‘Guyanese stand on the shoulders of freedom fighters’

─ Eric Phillips in Emancipation message

 DPI, Guyana, Friday, July 27, 2018

Guyanese enjoy the benefits of a free country thanks to the struggles of three fallen heroes, Cuffy, Quamina and Damon, says ACDA’s Executive member, Eric Phillip in acknowledging the upcoming Emancipation Day.

Cuffy, who was captured in his native West Africa and stolen for slavery to work on the plantations of the Dutch colony of Berbice, in 1763 led a revolt of more than 2,500 slaves.

ACDA’s Executive member, Eric Phillips

While his yearlong attempt was futile, it was considered the first true attempt in the region by enslaved Africans to gain their freedom. It is, for this reason, Phillips believes that Cuffy is the true father of the nation: “We hear this argument that somebody is the father of the nation in political terms but the true father of the nation is Cuffy. That is why he is our national icon, our national hero, but because of this dialogue about who is the father of the nation, and it not being historically correct, we find that few Guyanese fully acknowledge Cuffy as our national hero.”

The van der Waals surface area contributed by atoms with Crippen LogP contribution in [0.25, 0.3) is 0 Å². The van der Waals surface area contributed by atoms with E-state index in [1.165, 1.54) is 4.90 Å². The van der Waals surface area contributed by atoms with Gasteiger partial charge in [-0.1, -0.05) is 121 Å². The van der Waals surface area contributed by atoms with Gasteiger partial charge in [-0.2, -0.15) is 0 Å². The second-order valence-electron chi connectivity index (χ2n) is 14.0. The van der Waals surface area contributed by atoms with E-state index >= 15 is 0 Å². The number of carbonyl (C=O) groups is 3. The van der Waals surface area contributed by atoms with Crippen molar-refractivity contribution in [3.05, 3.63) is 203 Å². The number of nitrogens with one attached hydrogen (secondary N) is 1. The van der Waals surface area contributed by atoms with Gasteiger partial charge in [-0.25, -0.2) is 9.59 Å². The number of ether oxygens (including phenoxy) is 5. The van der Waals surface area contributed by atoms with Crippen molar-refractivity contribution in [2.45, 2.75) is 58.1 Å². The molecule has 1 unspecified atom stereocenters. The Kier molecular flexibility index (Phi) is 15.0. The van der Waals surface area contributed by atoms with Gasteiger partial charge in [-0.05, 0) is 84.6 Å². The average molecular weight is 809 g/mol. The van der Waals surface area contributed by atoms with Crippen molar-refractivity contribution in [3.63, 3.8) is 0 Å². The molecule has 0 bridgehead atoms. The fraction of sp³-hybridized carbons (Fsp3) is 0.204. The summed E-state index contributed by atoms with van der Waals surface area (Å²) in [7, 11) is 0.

Meanwhile, Quamina was instrumental in the uprising of more than ten thousand enslaved Africans on Plantation Success, Demerara in 1823. His actions, according to researchers, fast-tracked the emancipation process.

Here’s a fun fact: Quamina Street was once named John Murray street, after the Governor who put down the rebellion. The street was renamed in the freedom fighter’s honour in 1985. A monument to him is erected at the junction of Quamina and Carmichael Streets.

According to Phillips, Damon who led the 1834 rebellion in Essequibo was the first to advocate non-violent protest before the likes of Mahatma Gandhi and Martin Luther King Jr. Damon’s ideology for non-violent protest is not something that is recognised by Guyanese as noteworthy.

“We should really appreciate Damon, we do not. The statue is in Anna Regina so it is far away from where the majority of the people are but before there was a Mahatma Gandhi before there was a Martin Luther King, Damon was the icon, non-violent protest but we do not recognise Damon in those terms but that’s what he did. He was a precursor to Mandela, the precursor to Mahatma Gandhi in terms of how to solve problems.”

August 1, 2018, will mark 180 years since enslaved Africans along with the rest of the Caribbean gained their freedom.

By: Isaiah Braithwaite

Image: Leroy Lyttle